Choosing Co-education

The choice of a school where boys and girls learn and play together, rather than a school which is single-sex, is rarely a straightforward one. Our belief is that co-education represents the most fruitful, fulfilling and effective environment for a community of young learners and one which best prepares our pupils for adult life.

At Ibstock Place School, our long tradition of co-education means we have developed strategies that ensure boys and girls learn and play together happily and productively. Tutors and classroom teachers are cognisant of the ways in which girls and boys most profitably learn; sometimes in very similar ways and sometimes through different approaches. Classrooms are dynamic, vibrant places and the variety of contributions made by boys and girls leads to engaging, exciting conversations about different perspectives, interpretations and ways to respond in various learning tasks. This is especially useful when discussing literature, or history, or the roles of men and women in science, for example.

Co-educational vs. single-sex schooling

The annual cycle of media articles reporting the ‘latest findings’ or some luminaries’ thoughts reignites the debate over single-sex versus co-educational schooling. Sometimes the debate hinges on personal experience, or the interpretation of research that, on closer analysis, may be saying something rather different from what the media portray. An example of this is when correlation is mistaken for cause; when selective single-sex schooling claims to be the cause of excellence in learning, rather than that excellence being the result of many other factors, such as selective entry, for instance.

Much is often made of the value to girls’ confidence of being educated separately. The argument goes that, by incubation in single-sex environments, girls learn to be confident and ambitious. No doubt they do, but that does not mean that in co-educational settings the same is not true. On further examination, this argument for single-sex education seems to suggest that the best preparation for relationships with both men and women is to delay those relationships until a child is older; counter-intuitive, perhaps, when children learn from one another through regular interaction on a range of activities, and when that learning benefits most from guidance at school and at home. Our girls and boys have the confidence and skill to convey their ideas appropriately in any setting, and both learn to temper impulsivity, express curiosity, and listen with empathy. It can be all the harder to learn such interpersonal skills in later life.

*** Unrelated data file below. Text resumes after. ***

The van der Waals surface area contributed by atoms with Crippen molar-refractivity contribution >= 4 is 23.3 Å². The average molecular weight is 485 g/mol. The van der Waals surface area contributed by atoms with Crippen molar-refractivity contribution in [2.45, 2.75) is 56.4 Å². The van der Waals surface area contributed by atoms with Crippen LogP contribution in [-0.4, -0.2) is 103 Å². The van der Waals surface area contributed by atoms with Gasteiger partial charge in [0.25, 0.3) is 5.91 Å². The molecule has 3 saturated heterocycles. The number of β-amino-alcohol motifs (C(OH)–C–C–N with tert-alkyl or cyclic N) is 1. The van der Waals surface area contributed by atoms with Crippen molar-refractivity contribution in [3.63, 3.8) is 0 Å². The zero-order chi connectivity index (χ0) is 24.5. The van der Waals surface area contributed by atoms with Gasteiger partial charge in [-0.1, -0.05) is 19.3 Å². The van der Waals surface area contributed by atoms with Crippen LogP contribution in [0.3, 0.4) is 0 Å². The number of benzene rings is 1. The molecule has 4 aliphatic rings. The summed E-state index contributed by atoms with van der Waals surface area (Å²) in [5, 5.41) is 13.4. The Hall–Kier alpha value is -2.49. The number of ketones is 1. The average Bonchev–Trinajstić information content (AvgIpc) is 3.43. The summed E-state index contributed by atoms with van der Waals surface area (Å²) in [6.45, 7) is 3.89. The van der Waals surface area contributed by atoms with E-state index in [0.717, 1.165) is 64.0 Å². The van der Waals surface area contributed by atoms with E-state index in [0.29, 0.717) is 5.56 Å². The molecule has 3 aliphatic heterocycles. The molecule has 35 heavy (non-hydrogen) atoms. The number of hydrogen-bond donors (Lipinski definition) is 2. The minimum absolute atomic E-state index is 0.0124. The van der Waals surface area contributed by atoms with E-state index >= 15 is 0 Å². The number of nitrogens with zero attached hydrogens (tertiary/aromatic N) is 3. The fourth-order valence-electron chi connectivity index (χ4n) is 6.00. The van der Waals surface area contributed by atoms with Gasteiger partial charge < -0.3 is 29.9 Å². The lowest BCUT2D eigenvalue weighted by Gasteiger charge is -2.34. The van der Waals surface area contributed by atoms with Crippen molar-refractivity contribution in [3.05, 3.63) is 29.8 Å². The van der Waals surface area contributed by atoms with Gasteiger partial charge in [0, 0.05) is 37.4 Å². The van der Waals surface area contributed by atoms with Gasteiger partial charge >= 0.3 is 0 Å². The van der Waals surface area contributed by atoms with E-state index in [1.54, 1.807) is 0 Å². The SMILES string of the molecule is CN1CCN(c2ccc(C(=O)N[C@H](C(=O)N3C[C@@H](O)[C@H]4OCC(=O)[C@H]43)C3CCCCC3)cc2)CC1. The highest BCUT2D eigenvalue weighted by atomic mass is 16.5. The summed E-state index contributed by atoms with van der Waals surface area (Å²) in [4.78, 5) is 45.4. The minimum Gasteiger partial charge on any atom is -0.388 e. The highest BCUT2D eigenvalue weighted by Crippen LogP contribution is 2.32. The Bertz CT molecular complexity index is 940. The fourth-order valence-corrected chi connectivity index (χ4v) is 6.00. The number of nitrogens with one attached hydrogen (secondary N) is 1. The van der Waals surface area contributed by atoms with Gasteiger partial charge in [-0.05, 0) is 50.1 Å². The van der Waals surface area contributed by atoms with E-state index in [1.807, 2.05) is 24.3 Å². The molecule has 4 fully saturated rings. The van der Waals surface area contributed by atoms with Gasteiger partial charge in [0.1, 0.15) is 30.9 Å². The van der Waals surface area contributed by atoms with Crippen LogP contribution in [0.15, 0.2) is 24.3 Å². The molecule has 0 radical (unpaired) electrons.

Transition to university life

We know that our pupils enjoy the company of boys and girls and, for them, learning and playing with each other is ‘nothing special’. They benefit from growing up surrounded by different perspectives and, when they leave, are comfortable in work and social settings amongst men and women. The transition to university life, for instance, seems much easier when students find the mixed environment is a familiar, rather than an alien, one.

Respecting and valuing different perspectives

Our parents know that their children are growing up in the company of boys and girls, learning to manage relationships and, in the classroom and in the playground, being taught to respect and value different perspectives. Their endorsement of our pupils’ well-rounded characters, reinforced by the reports from visitors to the School and tutors and employers of our Old Ibstonians (The “Stocks”), reassures us that we have much to offer both boys and girls.

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History of the School
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